Thursday, 25 November 2010

Brass Monkey weather

While the UK freezes, the usual tosh on the origins of "It's cold enough to freeze the ball off a brass monkey" gets repeated again and again. But anyone with a passing interest in engineering will know the tale must be an urban myth.

(A recap if you've never heard this - the myth goes that the Royal Navy stored iron cannonballs in pyramids, retained by a brass triangle, called a monkey. In cold weather the brass contracts, and the cannonballs are squeezed out and roll away. This ignores the foolishness of storing cannonballs in a pyramid on the heaving deck of a ship - they were actually stored in holes in planks - and the fact that the coefficient of expansion of brass and iron are about the same)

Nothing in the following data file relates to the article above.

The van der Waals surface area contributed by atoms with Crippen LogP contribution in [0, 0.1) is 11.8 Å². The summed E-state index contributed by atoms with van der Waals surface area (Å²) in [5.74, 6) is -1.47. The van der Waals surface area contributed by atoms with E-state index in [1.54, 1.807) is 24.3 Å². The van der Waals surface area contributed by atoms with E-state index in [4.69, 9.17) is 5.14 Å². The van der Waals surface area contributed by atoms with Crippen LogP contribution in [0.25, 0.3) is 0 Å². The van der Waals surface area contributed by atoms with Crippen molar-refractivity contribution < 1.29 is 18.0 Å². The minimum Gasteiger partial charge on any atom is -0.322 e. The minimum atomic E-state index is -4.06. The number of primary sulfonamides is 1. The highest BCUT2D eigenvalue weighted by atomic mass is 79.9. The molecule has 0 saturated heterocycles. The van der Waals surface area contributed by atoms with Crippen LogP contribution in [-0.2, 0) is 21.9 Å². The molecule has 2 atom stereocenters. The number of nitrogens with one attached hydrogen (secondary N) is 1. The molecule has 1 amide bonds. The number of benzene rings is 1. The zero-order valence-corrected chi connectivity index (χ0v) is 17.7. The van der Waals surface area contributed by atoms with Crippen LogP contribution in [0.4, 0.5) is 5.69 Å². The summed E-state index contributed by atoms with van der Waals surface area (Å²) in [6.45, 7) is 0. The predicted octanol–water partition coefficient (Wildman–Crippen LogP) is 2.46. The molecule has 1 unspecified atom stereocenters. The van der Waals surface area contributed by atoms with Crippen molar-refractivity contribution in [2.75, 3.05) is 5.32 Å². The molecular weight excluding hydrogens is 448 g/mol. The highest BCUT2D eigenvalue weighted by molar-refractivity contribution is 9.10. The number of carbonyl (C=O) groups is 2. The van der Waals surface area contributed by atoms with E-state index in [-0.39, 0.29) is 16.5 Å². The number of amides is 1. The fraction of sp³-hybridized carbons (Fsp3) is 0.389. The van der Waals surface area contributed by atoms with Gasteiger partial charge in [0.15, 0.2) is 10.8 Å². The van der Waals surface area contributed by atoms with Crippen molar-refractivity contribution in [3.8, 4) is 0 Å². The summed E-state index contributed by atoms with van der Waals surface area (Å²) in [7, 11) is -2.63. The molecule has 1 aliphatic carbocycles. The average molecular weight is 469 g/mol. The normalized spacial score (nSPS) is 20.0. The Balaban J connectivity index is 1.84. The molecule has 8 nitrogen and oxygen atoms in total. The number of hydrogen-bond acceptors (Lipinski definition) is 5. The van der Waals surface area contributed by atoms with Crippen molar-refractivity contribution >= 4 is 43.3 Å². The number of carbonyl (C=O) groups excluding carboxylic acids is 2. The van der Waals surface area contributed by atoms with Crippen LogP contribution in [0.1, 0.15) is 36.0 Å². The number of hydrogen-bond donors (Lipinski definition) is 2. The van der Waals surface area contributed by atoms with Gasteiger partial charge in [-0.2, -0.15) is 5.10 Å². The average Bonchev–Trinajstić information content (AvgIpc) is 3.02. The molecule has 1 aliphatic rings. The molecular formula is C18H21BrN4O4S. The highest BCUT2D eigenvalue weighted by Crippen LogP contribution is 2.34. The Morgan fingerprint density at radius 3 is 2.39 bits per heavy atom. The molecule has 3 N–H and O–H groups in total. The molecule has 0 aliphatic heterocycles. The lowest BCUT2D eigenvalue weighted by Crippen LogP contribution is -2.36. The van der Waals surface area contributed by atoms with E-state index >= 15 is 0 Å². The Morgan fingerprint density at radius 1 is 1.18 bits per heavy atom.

In fact it seems the aiming handle on a cannon was often brass, and nicknamed a monkey, and the original phrase was probably "cold enough to freeze the tail off a brass monkey." The reference to balls appeared in the US around 1930. Damn uncouth, some of these Colonials

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